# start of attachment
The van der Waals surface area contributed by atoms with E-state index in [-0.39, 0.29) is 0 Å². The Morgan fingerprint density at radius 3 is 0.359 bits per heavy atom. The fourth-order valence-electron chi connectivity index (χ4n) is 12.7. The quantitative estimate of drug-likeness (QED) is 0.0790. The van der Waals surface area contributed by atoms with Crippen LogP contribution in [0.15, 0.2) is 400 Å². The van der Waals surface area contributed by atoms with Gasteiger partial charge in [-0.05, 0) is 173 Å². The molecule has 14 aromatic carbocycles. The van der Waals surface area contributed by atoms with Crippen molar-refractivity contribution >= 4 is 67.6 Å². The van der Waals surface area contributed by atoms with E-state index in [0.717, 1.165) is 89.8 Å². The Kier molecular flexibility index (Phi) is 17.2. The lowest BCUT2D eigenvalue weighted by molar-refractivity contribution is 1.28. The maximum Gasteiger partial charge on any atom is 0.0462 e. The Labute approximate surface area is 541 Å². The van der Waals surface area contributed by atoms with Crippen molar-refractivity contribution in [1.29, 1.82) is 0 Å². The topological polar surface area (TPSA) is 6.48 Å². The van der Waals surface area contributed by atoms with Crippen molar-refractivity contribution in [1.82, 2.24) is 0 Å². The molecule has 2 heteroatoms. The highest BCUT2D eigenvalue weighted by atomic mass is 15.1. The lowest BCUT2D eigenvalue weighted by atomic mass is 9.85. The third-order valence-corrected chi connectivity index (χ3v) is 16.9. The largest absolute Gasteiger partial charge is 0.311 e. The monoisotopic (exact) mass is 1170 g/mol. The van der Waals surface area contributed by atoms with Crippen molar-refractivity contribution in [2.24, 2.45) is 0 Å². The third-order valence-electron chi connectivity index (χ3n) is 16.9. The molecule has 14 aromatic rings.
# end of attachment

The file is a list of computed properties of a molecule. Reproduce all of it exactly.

The van der Waals surface area contributed by atoms with E-state index in [-0.39, 0.29) is 0 Å². The Morgan fingerprint density at radius 3 is 0.359 bits per heavy atom. The fourth-order valence-electron chi connectivity index (χ4n) is 12.7. The quantitative estimate of drug-likeness (QED) is 0.0790. The van der Waals surface area contributed by atoms with Crippen LogP contribution in [0.15, 0.2) is 400 Å². The van der Waals surface area contributed by atoms with Gasteiger partial charge in [-0.05, 0) is 173 Å². The molecule has 14 aromatic carbocycles. The van der Waals surface area contributed by atoms with Crippen molar-refractivity contribution >= 4 is 67.6 Å². The van der Waals surface area contributed by atoms with E-state index in [0.717, 1.165) is 89.8 Å². The Kier molecular flexibility index (Phi) is 17.2. The lowest BCUT2D eigenvalue weighted by molar-refractivity contribution is 1.28. The maximum Gasteiger partial charge on any atom is 0.0462 e. The Labute approximate surface area is 541 Å². The van der Waals surface area contributed by atoms with Crippen molar-refractivity contribution in [1.29, 1.82) is 0 Å². The topological polar surface area (TPSA) is 6.48 Å². The van der Waals surface area contributed by atoms with Crippen molar-refractivity contribution in [1.82, 2.24) is 0 Å². The molecule has 2 heteroatoms. The highest BCUT2D eigenvalue weighted by atomic mass is 15.1. The lowest BCUT2D eigenvalue weighted by atomic mass is 9.85. The third-order valence-corrected chi connectivity index (χ3v) is 16.9. The largest absolute Gasteiger partial charge is 0.311 e. The monoisotopic (exact) mass is 1170 g/mol. The van der Waals surface area contributed by atoms with Crippen molar-refractivity contribution in [2.24, 2.45) is 0 Å². The third-order valence-electron chi connectivity index (χ3n) is 16.9. The molecule has 14 aromatic rings.